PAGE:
Yes, Democrats are running ads targeting Tillis in the primary. Both the Hagan campaign and Senator Harry Reid’s PAC are playing that game.
 
But Tillis is going to be the Republican nominee. And while I’m no expert on Republican politics, Tillis should win on May 6 without a runoff.
 
The more plausible strategy is to damage Tillis now, when people are looking at the Republican candidates. And it’s working. The negatives against Tillis are adding up. As Carter noted, the Speaker hurt himself by using taxpayers’ money to pay off staffers who had affairs. Remember Pearce’s Law: the worst wounds in politics are self-inflicted.
 
Now, it would be sweet for Hagan if Tillis is forced into a runoff. He then has to spend more time and money, as well as take more hits. And he has to decide whether to remain Speaker during this year’s legislative session. If he does, House Democrats should beat him like a piñata.
 
What’s important is that Democrats are learning to play hardball.

 

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18
When hundreds of teachers leave in the middle of the school year – in one of the nation’s best places to live and one of its best school systems – we have a crisis. But Republicans are in denial, and Democrats have a winning issue for this fall.
 
About one out of every 15 teachers in the Wake County schools has resigned this year. That’s up 41 percent from last year.
 
Republican leader Skip Stam sees no problem. His response was essentially, “Nothing to see here. Move along.”
 
You begin to think that Republicans’ callousness toward public schools and teachers has blinded them to the political consequences here. If your child loses a teacher, you want action and answers – not denial and evasion.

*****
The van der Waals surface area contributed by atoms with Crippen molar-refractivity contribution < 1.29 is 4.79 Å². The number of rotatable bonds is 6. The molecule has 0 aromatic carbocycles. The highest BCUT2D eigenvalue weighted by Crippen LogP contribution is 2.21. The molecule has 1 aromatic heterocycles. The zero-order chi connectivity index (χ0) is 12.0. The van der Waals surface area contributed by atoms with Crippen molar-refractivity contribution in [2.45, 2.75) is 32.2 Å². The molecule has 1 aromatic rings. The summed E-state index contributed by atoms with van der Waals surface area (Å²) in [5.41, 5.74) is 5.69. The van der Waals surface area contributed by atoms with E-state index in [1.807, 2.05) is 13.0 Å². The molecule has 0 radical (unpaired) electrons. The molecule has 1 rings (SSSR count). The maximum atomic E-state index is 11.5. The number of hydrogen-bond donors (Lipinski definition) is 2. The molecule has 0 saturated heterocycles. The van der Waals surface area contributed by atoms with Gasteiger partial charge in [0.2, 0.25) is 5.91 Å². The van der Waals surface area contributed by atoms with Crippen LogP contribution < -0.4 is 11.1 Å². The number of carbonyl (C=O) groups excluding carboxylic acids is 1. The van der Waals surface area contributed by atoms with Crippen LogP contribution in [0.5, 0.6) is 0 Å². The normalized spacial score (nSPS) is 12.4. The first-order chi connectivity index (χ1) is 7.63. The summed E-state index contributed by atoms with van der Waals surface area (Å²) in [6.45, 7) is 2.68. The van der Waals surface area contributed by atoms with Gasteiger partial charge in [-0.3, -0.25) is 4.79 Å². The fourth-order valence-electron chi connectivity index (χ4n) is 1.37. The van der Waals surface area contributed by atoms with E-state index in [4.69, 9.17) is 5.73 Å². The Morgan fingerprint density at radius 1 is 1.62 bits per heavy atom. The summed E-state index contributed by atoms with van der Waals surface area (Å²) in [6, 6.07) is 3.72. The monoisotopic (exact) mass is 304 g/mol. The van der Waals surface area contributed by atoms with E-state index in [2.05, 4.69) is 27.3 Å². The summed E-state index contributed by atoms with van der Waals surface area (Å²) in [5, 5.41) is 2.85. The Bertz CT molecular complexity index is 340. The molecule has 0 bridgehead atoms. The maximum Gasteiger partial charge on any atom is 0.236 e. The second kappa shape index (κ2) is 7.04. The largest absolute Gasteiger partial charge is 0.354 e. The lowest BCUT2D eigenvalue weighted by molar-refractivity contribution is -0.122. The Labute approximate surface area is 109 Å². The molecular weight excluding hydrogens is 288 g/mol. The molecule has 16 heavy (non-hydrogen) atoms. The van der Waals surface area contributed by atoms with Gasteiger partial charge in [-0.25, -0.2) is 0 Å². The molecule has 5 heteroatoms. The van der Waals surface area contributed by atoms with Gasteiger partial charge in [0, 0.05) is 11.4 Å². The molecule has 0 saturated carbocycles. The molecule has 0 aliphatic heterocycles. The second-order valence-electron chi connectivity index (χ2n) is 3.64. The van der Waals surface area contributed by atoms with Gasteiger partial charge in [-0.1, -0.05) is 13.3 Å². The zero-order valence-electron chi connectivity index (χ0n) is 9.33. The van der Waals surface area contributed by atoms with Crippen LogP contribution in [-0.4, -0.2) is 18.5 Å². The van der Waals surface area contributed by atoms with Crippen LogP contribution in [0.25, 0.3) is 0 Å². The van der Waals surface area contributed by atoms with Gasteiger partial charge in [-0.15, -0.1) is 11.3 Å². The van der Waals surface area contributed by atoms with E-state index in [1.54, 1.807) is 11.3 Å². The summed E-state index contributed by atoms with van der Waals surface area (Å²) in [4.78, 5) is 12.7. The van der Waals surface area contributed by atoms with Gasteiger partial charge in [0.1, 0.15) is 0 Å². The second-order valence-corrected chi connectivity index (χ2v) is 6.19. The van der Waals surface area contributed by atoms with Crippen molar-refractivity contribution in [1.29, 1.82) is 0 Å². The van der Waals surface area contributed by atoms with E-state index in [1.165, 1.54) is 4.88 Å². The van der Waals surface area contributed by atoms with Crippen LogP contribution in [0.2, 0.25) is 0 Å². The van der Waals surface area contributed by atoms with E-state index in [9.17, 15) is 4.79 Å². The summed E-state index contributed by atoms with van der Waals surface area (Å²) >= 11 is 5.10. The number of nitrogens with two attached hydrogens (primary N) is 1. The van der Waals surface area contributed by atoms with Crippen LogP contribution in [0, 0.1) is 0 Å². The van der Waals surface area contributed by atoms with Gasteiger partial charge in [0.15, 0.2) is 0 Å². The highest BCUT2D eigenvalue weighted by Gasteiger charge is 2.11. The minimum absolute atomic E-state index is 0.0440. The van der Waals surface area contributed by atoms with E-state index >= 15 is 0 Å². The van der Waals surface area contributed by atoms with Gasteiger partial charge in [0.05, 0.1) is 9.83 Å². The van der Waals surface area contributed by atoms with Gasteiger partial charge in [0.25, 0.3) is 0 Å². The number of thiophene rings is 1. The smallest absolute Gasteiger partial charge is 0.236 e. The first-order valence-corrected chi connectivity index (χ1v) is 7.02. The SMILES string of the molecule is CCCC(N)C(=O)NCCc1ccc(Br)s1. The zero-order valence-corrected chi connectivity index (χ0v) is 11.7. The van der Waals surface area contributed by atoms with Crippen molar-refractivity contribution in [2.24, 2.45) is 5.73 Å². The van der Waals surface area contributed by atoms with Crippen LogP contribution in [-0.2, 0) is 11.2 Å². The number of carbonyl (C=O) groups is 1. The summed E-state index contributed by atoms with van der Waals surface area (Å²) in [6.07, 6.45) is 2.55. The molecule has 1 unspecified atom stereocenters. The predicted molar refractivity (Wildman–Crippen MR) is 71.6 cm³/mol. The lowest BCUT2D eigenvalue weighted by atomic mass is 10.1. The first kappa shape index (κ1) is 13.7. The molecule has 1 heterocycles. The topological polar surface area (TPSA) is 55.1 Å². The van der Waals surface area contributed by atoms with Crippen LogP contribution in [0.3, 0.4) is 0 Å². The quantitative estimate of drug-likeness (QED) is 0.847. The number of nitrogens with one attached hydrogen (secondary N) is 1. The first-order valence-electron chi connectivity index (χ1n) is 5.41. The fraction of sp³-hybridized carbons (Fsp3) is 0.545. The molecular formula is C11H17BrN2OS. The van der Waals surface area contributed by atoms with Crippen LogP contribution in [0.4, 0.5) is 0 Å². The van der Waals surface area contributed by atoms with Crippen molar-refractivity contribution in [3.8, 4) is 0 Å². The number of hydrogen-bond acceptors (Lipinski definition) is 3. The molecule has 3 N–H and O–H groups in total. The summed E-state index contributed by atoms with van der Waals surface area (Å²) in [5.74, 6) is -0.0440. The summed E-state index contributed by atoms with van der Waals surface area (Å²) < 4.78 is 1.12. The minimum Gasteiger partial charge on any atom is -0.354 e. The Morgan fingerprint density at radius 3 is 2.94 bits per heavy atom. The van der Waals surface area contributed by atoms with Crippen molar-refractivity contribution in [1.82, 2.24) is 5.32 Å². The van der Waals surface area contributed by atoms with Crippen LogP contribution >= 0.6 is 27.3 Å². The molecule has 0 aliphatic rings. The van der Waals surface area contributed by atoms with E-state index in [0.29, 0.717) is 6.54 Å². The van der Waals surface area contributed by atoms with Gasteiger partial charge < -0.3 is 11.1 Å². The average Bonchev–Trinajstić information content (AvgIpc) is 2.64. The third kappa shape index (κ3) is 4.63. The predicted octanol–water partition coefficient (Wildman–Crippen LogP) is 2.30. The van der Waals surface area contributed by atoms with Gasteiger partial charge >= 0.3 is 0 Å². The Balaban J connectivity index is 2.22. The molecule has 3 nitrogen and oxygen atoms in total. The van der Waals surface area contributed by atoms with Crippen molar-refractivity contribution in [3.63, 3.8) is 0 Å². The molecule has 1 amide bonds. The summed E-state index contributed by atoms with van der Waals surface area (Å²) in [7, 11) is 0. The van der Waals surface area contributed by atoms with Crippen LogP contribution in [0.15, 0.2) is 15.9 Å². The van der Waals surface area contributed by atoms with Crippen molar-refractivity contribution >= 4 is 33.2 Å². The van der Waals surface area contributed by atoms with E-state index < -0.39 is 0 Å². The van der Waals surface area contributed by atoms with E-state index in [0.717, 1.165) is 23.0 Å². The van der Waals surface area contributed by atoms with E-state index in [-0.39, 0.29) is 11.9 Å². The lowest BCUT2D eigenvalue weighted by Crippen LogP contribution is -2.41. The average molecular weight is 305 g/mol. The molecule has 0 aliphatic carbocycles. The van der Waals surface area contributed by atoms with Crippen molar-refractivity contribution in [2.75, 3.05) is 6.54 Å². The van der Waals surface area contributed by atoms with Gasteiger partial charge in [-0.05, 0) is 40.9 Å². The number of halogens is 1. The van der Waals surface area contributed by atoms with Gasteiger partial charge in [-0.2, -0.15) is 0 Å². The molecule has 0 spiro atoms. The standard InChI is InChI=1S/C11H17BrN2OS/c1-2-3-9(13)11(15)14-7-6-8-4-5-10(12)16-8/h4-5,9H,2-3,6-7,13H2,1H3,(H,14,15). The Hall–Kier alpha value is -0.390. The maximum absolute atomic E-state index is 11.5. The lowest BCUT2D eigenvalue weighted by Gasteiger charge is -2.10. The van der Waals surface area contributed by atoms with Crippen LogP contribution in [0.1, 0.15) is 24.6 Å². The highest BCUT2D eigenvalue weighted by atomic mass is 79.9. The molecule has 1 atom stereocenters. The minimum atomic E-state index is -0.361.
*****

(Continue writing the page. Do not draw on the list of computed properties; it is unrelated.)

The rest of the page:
Underwood School Principal Jackie Jordan said she’ll lose five teachers, or 25 percent of the school’s total, by the end of this school year. The N&O said, “She noted that two of her teachers have had their houses foreclosed on this year and that one teacher is receiving food stamps.”
 
“If we’re losing teachers at this rate, what’s happening in other schools around the state that may not have as much support from the community, that may not have a beautiful facility?” Jordan said.
 
Amen.

 

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16
While Governor McCrory and his patrons at the John Locke Foundation were bragging about tax cuts on Tax Day, Republicans in the Legislative Building were digging an even deeper teacher-pay hole for themselves and McCrory.
 
The N&O’s page one headline said: “Broad teacher raises unlikely.” McCrory proclaimed, “we’re leaving a little extra money in everyone’s paycheck.”
 
Here’s the rub for the Republicans. Everybody in North Carolina knows the Governor and the legislature shafted teachers. But who really believes they got a tax cut?
 
Democrats don’t need to overdo this. They don’t need to say: “Republicans cut taxes and didn’t give teachers a pay raise.” They just need to say: “Republicans didn’t give teachers a pay raise.” Make Republicans try to tell people they cut taxes.

 

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15
Thom Tillis is a lot like Mitt Romney, and he learned one big thing from Romney’s 2012 campaign: Don’t get on the same stage and same page with the nuts in his party.
 
So Tillis may be making the right strategic decision by ducking the WRAL debate. It’s better to look chicken than to be a punching bag or, even worse, look like you’re as far-right as some of your opponents.